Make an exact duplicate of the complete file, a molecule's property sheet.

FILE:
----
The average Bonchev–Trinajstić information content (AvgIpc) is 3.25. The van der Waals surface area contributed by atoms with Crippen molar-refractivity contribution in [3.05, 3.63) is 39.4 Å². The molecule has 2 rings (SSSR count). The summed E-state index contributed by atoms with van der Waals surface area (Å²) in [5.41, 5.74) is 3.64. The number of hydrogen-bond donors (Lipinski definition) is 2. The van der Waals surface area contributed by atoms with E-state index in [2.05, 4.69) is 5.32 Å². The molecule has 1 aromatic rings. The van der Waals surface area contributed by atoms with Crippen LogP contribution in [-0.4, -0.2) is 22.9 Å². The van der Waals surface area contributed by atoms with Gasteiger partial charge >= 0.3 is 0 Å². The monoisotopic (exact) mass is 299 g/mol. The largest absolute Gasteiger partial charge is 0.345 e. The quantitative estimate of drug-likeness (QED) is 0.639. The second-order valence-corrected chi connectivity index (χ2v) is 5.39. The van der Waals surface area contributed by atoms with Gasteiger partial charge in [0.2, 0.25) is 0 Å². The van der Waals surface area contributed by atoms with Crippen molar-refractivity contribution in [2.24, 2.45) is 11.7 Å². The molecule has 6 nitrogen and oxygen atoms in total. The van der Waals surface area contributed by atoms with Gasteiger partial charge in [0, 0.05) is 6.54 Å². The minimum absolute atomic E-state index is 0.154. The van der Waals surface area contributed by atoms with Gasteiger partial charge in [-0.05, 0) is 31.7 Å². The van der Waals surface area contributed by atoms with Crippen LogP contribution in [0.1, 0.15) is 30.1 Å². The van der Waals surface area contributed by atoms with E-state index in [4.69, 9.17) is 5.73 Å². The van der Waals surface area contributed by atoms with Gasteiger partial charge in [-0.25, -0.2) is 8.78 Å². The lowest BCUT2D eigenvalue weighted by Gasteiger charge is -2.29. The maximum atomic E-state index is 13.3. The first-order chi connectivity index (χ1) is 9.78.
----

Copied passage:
The average Bonchev–Trinajstić information content (AvgIpc) is 3.25. The van der Waals surface area contributed by atoms with Crippen molar-refractivity contribution in [3.05, 3.63) is 39.4 Å². The molecule has 2 rings (SSSR count). The summed E-state index contributed by atoms with van der Waals surface area (Å²) in [5.41, 5.74) is 3.64. The number of hydrogen-bond donors (Lipinski definition) is 2. The van der Waals surface area contributed by atoms with E-state index in [2.05, 4.69) is 5.32 Å². The molecule has 1 aromatic rings. The van der Waals surface area contributed by atoms with Crippen LogP contribution in [-0.4, -0.2) is 22.9 Å². The van der Waals surface area contributed by atoms with Gasteiger partial charge >= 0.3 is 0 Å². The monoisotopic (exact) mass is 299 g/mol. The largest absolute Gasteiger partial charge is 0.345 e. The quantitative estimate of drug-likeness (QED) is 0.639. The second-order valence-corrected chi connectivity index (χ2v) is 5.39. The van der Waals surface area contributed by atoms with Gasteiger partial charge in [0.2, 0.25) is 0 Å². The van der Waals surface area contributed by atoms with Crippen molar-refractivity contribution in [2.24, 2.45) is 11.7 Å². The molecule has 6 nitrogen and oxygen atoms in total. The van der Waals surface area contributed by atoms with Gasteiger partial charge in [0, 0.05) is 6.54 Å². The minimum absolute atomic E-state index is 0.154. The van der Waals surface area contributed by atoms with Gasteiger partial charge in [-0.05, 0) is 31.7 Å². The van der Waals surface area contributed by atoms with Crippen LogP contribution in [0.1, 0.15) is 30.1 Å². The van der Waals surface area contributed by atoms with E-state index in [4.69, 9.17) is 5.73 Å². The van der Waals surface area contributed by atoms with Gasteiger partial charge in [-0.25, -0.2) is 8.78 Å². The lowest BCUT2D eigenvalue weighted by Gasteiger charge is -2.29. The maximum atomic E-state index is 13.3. The first-order chi connectivity index (χ1) is 9.78.